Tuesday, September 11, 2007

General Petraeus Goes To Washington, Sunnis In Al Anbar, Camp Cropper, Raw Politics, Saudi Re-Education Program, And Iraqi Police (Monday's Show)

Hi everyone. The show is coming at us tonight live from Iraq, with Anderson Cooper hosting from Camp Victory in Baghdad, Mike Ware doing his thing as always, and even Gary Tuchman in country. Oh, I think I'm going to need to go breathe in my happy place. Kidding. I'm actually very excited about the coverage. I just wish it wasn't accompanied by that pesky threat of bodily harm/kidnapping. So, today was quite the day in Washington. The administration's golden boy, General David Petraeus, made his much anticipated testimony on Capitol Hill regarding the situation in Iraq and the "surge." For those that have been following the drama that unfolded before this hearing, well, it's been quite interesting hasn't it? Let's see, it began months ago with repeated chants of "September, September, September." That's when everything was supposed to change. We were told to keep our mouths shut and wait until September, which was when General David Petraeus would give his "report." And then suddenly this Petraeus report was like the second coming or something and it's all the administration could talk about.

Now, those of us that have not recently suffered a head injury, remember that little thing called the "Iraq Study Group," (ISG) and were a little skeptical about a report bringing about any change whatsoever. But, hey, Petraeus had credibility, so a lot of critics were muted. But then came along the "Los Angeles Times," who reported that, hey, you know that Petraeus report? Yeah, well, it turns out, not so much written by Petraeus. This of course caused quite the kerfuffle. So, what was an administration to do? Well, get rid of the report of course. Still with me here? So, today Petraeus comes to Washington sans written report, but packing an oral presentation that he promises was written all by his lonesome. And if you believe that, there's a bridge I'd like to sell you. (Oh, by the way, Iraq Ambassador Ryan Crocker was totally there too. You'd think he'd get equal billing seeing as though the whole point of the surge was to secure things so the government could get their stuff together, but guess not.)

So anyway, Anderson gives us a little summary of Petraeus' report on the "so-called" surge (I love that he calls it that) and then we get some clips. In the clips Petraeus states we might be able to draw down troops to pre-surge level by next summer. Sounds pretty much like "stay the course" to me. Like I said before on this blog, there's nothing happening in September, people. And on that low note, we move into a Jamie McIntyre "Keeping Them Honest" piece on what Petraeus said. As you might imagine, Petraeus took a glass half full approach with his facts and figures, which therefore contradict independent organizations regarding numbers of attacks. Shockingly, it seems there's a lot of cherry picking going on. For example, it's apparently only counted as sectarian violence if the bullet went through the back of the head - through the front is just good old fashion criminal. See how that works? Reports such as those and a 2004 editorial by Petraeus that can be viewed as politically motivated, led moveon.org to take out an ad in the "New York Times" that is causing a splash. You know who Petraeus is starting to remind me of? Colin Powell. And we all know what happened with him.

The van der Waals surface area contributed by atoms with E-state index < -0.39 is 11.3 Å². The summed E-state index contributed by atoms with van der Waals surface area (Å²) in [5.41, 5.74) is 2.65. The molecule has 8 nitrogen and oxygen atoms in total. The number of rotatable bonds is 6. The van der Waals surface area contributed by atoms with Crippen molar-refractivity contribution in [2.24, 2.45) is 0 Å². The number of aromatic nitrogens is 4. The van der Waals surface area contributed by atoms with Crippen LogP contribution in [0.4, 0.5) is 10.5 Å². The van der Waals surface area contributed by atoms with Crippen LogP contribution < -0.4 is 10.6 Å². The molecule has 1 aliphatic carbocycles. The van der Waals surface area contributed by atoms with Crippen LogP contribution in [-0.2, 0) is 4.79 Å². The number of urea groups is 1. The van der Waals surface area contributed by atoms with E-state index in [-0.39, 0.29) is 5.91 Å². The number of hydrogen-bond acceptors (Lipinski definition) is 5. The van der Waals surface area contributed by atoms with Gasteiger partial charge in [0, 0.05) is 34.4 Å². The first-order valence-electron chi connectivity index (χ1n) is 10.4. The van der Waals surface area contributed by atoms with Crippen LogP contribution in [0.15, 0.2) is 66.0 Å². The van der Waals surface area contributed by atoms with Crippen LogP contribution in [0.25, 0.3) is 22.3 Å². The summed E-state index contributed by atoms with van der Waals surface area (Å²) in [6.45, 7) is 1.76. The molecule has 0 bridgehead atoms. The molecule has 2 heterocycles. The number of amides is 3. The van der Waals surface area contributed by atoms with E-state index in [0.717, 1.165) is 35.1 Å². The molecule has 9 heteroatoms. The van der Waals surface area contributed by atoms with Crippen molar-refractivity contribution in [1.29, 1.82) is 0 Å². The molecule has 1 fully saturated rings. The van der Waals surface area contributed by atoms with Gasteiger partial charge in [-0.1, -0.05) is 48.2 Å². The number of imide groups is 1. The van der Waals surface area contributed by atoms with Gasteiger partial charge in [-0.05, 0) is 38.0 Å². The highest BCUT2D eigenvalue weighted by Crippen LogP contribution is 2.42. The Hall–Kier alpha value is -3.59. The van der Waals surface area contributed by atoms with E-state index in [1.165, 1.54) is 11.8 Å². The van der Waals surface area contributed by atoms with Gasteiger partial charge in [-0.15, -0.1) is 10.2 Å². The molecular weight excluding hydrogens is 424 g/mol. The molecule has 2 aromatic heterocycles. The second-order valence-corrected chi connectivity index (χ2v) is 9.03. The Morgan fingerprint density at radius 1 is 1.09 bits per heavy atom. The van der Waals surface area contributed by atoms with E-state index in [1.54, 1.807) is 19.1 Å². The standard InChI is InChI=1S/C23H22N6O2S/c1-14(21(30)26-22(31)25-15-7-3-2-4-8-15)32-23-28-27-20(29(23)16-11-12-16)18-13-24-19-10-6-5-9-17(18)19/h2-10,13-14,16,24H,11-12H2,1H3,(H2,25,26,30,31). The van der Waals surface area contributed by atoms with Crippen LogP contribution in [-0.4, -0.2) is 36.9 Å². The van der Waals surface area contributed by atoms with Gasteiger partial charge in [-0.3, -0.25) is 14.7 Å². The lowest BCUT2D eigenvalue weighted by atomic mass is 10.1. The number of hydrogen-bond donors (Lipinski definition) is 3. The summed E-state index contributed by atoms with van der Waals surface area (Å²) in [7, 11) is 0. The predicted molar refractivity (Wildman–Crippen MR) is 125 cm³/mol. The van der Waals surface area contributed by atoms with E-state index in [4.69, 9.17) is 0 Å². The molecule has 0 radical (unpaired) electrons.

Next up we're joined by Michael Ware and Michael Gordon of the "New York Times." Guess I'm going have to go formal here. Anderson begins by pointing out that Bushco is always pointing to al Qaeda as our big enemy, while Petraeus pretty much shot holes in that today. Ware agrees and states that it's the Iranian influence that's the big threat. Then Anderson brings up the fact that Petraeus is touting military successes, but the whole point of the surge was to provide security to get the government up to snuff and that totally didn't happen. Very good point and something a lot of media seem to have missed. Gordon agrees and Anderson wants to know why a political solution is so hard. Gordon basically says that the Sunnis feel disenfranchised and the Shia don't want to give up their power.

Anderson then notes that Petraeus is talking about bring 30,000 troops home like it's an operational decision, when really they have to bring them home because the military is totally strained. Another great point. And Ware is pretty much like, dude, I know, that was their time line all along. Anderson continues with his awesome point-making, to say that in 2006 the ISG stated the military were underreporting violence, so he wants to know why we should believe them now. Good frickin' question. Gordon seems to think there's actually a trend of violence decreasing, but, um, not in the reports I've read, so, hmm. Finally, Anderson wonders if the success in Anbar is due to the surge and can it be replicated. Gordon says Anbar itself improved before the surge, but the surge allowed what's happening in Anbar to spread to Baquba. Fair enough. Okay, so that discussion was pretty awesome. Great job Anderson and producers that help write the questions! I was all worried that they would do a hack job on this Petraeus stuff and I'd have to get mean while they were risking their lives. I don't even like to get mean when they're in New York. So, yay!